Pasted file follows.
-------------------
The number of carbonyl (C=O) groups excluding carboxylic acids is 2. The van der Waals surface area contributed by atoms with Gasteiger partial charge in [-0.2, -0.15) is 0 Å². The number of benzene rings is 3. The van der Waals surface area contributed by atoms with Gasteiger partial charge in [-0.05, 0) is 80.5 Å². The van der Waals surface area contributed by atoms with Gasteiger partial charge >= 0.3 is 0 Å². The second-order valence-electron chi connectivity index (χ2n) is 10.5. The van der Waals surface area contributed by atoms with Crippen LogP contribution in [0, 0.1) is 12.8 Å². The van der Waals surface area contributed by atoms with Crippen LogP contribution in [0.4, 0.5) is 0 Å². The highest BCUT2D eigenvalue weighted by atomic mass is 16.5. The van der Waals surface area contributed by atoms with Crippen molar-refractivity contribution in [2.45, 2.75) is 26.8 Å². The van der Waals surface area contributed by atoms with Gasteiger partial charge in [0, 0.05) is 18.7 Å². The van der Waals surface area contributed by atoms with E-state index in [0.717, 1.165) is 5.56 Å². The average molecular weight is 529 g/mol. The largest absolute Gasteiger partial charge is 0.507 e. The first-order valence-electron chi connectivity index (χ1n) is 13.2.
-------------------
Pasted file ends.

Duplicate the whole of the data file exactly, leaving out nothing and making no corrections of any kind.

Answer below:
The number of carbonyl (C=O) groups excluding carboxylic acids is 2. The van der Waals surface area contributed by atoms with Gasteiger partial charge in [-0.2, -0.15) is 0 Å². The number of benzene rings is 3. The van der Waals surface area contributed by atoms with Gasteiger partial charge in [-0.05, 0) is 80.5 Å². The van der Waals surface area contributed by atoms with Gasteiger partial charge >= 0.3 is 0 Å². The second-order valence-electron chi connectivity index (χ2n) is 10.5. The van der Waals surface area contributed by atoms with Crippen LogP contribution in [0, 0.1) is 12.8 Å². The van der Waals surface area contributed by atoms with Crippen LogP contribution in [0.4, 0.5) is 0 Å². The highest BCUT2D eigenvalue weighted by atomic mass is 16.5. The van der Waals surface area contributed by atoms with Crippen molar-refractivity contribution in [2.45, 2.75) is 26.8 Å². The van der Waals surface area contributed by atoms with Gasteiger partial charge in [0, 0.05) is 18.7 Å². The van der Waals surface area contributed by atoms with E-state index in [0.717, 1.165) is 5.56 Å². The average molecular weight is 529 g/mol. The largest absolute Gasteiger partial charge is 0.507 e. The first-order valence-electron chi connectivity index (χ1n) is 13.2.